Kerstin Reibold
Universität Potsdam
Jeremy Waldron introduced the notion of rights supersession into the philosophical discussion about restitutive justice in cases of historic injustices. He refers to land claims by indigenous peoples as a real-world example and as an application of his theory of rights supersession. He implies that the changes that have taken place in settler states since the first years of colonialism are the kind of changes that lead to a supersession of land rights. The article proposes to unbundle property rights into rights of benefit, control, use, and access and to distinguish between different forms of attachment. This strategy allows for a third option of restitution and supersession, namely partial restitution. Partial restitution grants current land holders those rights that they need to satisfy their attachments and basic distributive justice claims. At the same time, rights that are not needed for either purpose will revert back to indigenous peoples as the original owners. The article argues that the notion of partial restitution allows for far more extensive land rights than a less nuanced application of the supersession thesis.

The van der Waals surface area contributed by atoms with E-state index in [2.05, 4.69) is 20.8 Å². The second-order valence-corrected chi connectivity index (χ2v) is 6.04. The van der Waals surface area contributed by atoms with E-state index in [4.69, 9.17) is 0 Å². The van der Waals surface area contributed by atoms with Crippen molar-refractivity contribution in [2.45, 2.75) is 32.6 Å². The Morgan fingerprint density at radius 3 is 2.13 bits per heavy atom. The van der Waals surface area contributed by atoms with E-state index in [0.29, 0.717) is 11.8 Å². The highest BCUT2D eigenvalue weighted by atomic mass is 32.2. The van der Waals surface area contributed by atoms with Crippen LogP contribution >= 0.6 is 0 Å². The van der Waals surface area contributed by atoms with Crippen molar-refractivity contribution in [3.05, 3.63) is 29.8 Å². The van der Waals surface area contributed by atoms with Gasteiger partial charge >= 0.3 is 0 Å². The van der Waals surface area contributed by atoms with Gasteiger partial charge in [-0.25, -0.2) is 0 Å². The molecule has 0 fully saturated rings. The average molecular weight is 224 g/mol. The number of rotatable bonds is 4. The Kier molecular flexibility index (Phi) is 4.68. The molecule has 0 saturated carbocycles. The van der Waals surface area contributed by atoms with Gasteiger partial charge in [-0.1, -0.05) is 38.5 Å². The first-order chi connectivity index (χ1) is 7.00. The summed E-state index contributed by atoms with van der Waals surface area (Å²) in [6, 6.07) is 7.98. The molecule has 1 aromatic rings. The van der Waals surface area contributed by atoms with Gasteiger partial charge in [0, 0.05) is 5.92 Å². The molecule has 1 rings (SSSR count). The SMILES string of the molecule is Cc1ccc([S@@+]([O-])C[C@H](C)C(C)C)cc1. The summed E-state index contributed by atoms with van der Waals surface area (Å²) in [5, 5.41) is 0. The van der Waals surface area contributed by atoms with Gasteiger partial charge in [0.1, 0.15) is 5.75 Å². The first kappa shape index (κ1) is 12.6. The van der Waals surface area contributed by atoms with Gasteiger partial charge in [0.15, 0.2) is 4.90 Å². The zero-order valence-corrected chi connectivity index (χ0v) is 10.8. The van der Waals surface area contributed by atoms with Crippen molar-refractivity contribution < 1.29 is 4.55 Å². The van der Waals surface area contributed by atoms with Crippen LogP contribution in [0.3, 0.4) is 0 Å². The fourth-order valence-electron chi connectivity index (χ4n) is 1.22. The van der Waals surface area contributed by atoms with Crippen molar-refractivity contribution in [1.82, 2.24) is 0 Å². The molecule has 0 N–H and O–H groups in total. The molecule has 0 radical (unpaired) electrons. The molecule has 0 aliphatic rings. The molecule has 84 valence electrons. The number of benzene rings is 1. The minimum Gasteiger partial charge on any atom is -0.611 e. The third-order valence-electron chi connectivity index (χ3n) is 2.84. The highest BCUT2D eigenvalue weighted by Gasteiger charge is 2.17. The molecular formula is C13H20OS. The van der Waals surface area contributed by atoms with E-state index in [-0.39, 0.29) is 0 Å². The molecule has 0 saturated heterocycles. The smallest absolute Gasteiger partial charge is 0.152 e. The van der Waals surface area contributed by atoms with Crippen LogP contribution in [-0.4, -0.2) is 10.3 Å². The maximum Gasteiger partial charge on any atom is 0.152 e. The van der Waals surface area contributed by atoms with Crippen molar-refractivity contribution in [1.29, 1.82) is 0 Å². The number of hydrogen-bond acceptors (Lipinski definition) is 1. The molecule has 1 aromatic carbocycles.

Keywords indigenous peoples  land rights  attachment  supersession  historic injustice
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DOI 10.1080/13698230.2019.1697842
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References found in this work BETA

Superseding Historic Injustice.Jeremy Waldron - 1992 - Ethics 103 (1):4-28.
Superseding Historic Injustice.Jeremy Waldron - 1992 - Ethics 103 (1):4-28.
What is Private Property?Jeremy Waldron - 1985 - Oxford Journal of Legal Studies 5 (3):313-349.

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Citations of this work BETA

Colonialism, Injustices of the Past, and the Hole in Nine.Daniel Weltman - 2020 - Critical Review of International Social and Political Philosophy:1-13.

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